"A big guy tried to stop me," he says, "But I showed him my G-man's badge and he gave me three dames to call up and held the pooch while I looked into the place where Kumquat used to live. Come, come. Oh-h-h lou-oudly the bell e-eyun t h e-e-c o-o-old to-ow-wer ri-i-ings. Sa-a-ailor, ta-a-ake care. Sa-a-ailor be- wa-rr-re!"

"Where ya wanna go?" the hack driver snarls. "I ain't physic!"

"Sailors Snug Harbor. Take us to India Wharf. Maybe I'll sign up for a hitch around the Horn. Stow ya gab, matey, or I'll keel haul ya! Thar-r-r she blows!"

"Ah — er — s'long, Snooty," I says hastily. "Driver, stop this cab and then keep on goin' to Danvers. I been expectin' this for weeks. He is violent an' — "

"Huh? A nut? Er — ya mean — " The citizen stops the cab very suddenly, and when I pick myself out from under the dash, he is gone.

"Let him go," Snooty says serenely. "His picture and address are here. We will give him back the boiler after we are through with it. Quite skittish, ain't he?"

"Listen here," I says, "what is your name? What day is this? Who is president? Where was you born?"

"Don't be silly, Scoop," the crackpot says and gets into the driver's seat. Before I have my marbles all back, we are getting out of the cab near India Wharf and walking into a butcher shop.

The citizen at the block bangs the leg of a cow in half with one lusty wallop and then roars: "What'll it be?"

"How's your liver?" Snooty asks him.

"Don't git fresh, or I'll rip that green burlap from top to bottom an' it'll fall right away from you!" the meat carver bays, eying Snooty's bright-green suit.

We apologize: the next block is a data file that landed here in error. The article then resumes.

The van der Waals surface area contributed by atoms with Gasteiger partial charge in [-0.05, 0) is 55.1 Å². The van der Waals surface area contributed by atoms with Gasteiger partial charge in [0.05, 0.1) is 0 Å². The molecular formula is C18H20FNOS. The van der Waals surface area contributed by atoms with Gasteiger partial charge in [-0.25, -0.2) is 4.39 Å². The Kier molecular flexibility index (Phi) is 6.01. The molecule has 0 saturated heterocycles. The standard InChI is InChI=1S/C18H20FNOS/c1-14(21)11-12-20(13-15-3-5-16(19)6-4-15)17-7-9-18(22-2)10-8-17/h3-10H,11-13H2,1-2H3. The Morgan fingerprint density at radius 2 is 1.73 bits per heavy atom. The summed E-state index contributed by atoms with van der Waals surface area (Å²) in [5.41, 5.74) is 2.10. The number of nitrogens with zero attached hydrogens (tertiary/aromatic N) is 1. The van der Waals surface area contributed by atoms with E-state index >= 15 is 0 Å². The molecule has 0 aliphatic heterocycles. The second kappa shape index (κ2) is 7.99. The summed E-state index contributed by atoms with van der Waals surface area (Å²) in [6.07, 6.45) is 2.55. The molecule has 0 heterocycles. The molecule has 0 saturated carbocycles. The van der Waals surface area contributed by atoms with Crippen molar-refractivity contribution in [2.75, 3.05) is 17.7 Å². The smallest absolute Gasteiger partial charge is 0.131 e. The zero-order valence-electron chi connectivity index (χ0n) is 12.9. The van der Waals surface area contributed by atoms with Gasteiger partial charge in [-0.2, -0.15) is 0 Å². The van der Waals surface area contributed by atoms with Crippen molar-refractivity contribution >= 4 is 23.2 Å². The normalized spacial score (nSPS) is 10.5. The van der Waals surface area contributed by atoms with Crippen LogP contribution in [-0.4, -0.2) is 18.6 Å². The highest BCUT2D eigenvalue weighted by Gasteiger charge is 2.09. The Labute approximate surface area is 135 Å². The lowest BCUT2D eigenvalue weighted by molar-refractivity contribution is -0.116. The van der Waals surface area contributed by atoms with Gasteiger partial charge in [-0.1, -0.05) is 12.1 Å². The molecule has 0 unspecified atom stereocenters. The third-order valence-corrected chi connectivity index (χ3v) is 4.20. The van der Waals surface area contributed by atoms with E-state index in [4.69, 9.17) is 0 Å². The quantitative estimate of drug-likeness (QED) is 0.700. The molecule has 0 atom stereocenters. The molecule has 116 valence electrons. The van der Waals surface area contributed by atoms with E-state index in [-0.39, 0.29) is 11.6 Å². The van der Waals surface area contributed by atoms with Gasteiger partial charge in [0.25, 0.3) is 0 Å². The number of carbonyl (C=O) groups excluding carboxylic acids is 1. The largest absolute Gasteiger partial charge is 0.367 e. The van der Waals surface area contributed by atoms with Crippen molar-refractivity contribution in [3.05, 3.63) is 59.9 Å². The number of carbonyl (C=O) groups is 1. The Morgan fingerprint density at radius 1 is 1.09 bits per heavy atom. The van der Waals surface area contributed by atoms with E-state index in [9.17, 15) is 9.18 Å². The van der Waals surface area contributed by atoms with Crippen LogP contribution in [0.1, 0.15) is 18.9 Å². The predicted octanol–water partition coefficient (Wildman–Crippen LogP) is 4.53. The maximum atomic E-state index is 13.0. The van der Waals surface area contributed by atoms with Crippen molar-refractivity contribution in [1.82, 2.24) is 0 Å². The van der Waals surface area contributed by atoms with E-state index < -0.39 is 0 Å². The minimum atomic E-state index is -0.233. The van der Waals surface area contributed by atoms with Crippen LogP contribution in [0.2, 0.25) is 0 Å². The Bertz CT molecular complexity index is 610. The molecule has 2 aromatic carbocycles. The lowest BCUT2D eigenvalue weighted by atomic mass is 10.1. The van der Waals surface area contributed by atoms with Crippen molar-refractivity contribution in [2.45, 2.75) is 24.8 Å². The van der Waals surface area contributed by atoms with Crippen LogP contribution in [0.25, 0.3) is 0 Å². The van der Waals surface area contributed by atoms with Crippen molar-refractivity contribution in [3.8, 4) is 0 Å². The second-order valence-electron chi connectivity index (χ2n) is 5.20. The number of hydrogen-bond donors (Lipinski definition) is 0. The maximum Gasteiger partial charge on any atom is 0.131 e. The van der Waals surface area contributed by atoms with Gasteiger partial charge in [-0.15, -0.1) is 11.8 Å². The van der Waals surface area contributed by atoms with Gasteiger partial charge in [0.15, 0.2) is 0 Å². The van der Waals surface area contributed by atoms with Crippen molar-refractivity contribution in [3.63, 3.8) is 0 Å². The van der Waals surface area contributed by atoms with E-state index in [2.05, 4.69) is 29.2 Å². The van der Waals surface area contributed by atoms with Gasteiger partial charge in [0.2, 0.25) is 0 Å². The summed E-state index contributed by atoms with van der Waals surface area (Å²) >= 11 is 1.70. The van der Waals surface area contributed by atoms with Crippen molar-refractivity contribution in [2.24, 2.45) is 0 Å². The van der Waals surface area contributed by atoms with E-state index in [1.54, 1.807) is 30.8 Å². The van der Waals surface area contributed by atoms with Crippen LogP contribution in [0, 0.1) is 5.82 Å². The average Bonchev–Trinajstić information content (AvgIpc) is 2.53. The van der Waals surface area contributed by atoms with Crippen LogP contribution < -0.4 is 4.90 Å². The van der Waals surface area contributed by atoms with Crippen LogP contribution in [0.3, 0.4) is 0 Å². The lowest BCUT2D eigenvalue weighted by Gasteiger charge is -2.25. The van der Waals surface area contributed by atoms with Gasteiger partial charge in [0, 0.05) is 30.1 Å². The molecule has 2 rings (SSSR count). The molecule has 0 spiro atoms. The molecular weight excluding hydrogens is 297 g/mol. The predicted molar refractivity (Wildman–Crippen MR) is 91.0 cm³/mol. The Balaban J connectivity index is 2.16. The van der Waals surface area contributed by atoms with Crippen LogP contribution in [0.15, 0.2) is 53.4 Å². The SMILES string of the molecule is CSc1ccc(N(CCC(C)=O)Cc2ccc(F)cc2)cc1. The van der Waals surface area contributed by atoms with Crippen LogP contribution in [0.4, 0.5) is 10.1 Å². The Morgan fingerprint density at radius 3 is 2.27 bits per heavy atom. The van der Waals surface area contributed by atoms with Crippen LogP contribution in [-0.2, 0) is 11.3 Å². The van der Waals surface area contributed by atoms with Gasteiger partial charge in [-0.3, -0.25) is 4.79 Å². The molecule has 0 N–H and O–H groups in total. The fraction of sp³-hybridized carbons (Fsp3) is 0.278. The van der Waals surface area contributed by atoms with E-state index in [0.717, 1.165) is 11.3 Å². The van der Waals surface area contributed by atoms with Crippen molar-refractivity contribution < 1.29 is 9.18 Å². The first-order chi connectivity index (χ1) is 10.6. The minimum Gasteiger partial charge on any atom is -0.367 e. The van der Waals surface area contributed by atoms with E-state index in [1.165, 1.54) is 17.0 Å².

Snooty flashes that badge. I try to reach for a cleaver, but he pushes me out of the way and asks: "Have you sold much liver lately, sir? I am of the F.B.I. and demand some respect. Any guys come in and buy liver? Beef liver from a cow?"

"You couldn't git it out of no turkey," the butcher counters. "Er — -say, dat's right — I was tryin' t'figger it out. Mostly it's skirts what comes in an' buys the meat, but this time it was a big swab what walked like a duck. He bought all I had."

"Describe him!" Snooty demands, like he had authority.

"Aw, he had an ugly mug wit' a beezer that looked like it lost in a argyment wit' a pile driver," the butcher says. "The guy had a big gold tooth, an' his ears was as big as flapjacks. I fink he was a sailor from one of them scows out there. They come in here this time of year wit' salt mackerel. I says, what ya want wit' all that liver? An' he says: 'What ya t'ink, nosey? A guy's gotta have a spare, just in case.' An then he gives me the laugh."

"I suppose he killed Olaf Kumquat, huh?" I sneer. "I s'pose a tough citizen like that one that bought liver, crochets ? What if he did buy liver? Ifs been bein' et."

"What terrible language you use," Snooty chides me. "Let's go down and look at the ships, Scoop. The sea is in my blood at times. O-h-h-h, sa-a-ailor, be- war-r-r-e! Sailor, ta-a-ake car-r-r-e — "

"Ha, ha," I says. "Okay, Snooty, it is ail right. I understand. Jus' take it easy, as Scoop Binney understands you!"

"You think I'm nutty, huh?" he bridles. I'll show you."

The crackpot goes down to the dock, and I don't have no more sense than to follow. There is a schooner tied up, and big white letters on the stern tell the world that she is "Betsy Boop" A bosco is hanging over the rail, looking at us, and he does not look like Freddy Bartholomew.

"Ahoy!" Snooty hollers as he climbs aboard the packet, which does not smell like it carried coffee. "Where ye bound?"

"Huh?" the very tough tar grunts. He is wearing a big sweater, which looks home made, and Snooty says in a whisper to me: "I bet you think a citizen with that awful mug would have a dame to knit for him, huh?"

"Where's the skipper?" he asks out loud. "Maybe I'll sign on."

"Ha-a-a-h!" laughs the big tar. "You panty waists couldn't outfight a smelt much less a mackerel. Don't make me laff, 'cause me lips is cracked. If ya want the skipper, he's down in his cabin."

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Chapter 7

Skullbuster Boody

There does not seem to be a crowd of seagoing citizens on the tub, and Snooty explains that they go ashore and get scalded to the ears after being out on the fishing banks for months.

"What's the idea?" I whisper at him as he goes down a ladder. "You think Henrietta's confederates are here, huh? Maybe they will fool you and show cards that say they are in the Union Army. Ha, ha!"